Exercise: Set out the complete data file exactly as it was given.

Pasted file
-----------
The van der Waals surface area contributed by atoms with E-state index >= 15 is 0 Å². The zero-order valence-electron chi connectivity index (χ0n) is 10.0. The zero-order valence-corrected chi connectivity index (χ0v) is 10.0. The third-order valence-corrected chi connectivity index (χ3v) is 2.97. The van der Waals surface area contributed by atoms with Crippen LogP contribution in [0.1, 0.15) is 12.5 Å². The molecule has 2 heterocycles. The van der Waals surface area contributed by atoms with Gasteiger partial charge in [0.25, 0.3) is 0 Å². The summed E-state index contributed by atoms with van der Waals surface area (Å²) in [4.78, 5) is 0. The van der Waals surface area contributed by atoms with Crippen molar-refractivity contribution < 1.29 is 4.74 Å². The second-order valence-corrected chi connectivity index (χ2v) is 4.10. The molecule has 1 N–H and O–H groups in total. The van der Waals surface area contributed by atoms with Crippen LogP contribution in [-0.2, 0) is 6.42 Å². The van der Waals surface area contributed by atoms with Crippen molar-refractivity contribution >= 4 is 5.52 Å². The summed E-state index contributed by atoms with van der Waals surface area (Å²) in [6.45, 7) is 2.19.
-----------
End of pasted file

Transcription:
The van der Waals surface area contributed by atoms with E-state index >= 15 is 0 Å². The zero-order valence-electron chi connectivity index (χ0n) is 10.0. The zero-order valence-corrected chi connectivity index (χ0v) is 10.0. The third-order valence-corrected chi connectivity index (χ3v) is 2.97. The van der Waals surface area contributed by atoms with Crippen LogP contribution in [0.1, 0.15) is 12.5 Å². The molecule has 2 heterocycles. The van der Waals surface area contributed by atoms with Gasteiger partial charge in [0.25, 0.3) is 0 Å². The summed E-state index contributed by atoms with van der Waals surface area (Å²) in [4.78, 5) is 0. The van der Waals surface area contributed by atoms with Crippen molar-refractivity contribution < 1.29 is 4.74 Å². The second-order valence-corrected chi connectivity index (χ2v) is 4.10. The molecule has 1 N–H and O–H groups in total. The van der Waals surface area contributed by atoms with Crippen LogP contribution in [-0.2, 0) is 6.42 Å². The van der Waals surface area contributed by atoms with Crippen molar-refractivity contribution >= 4 is 5.52 Å². The summed E-state index contributed by atoms with van der Waals surface area (Å²) in [6.45, 7) is 2.19.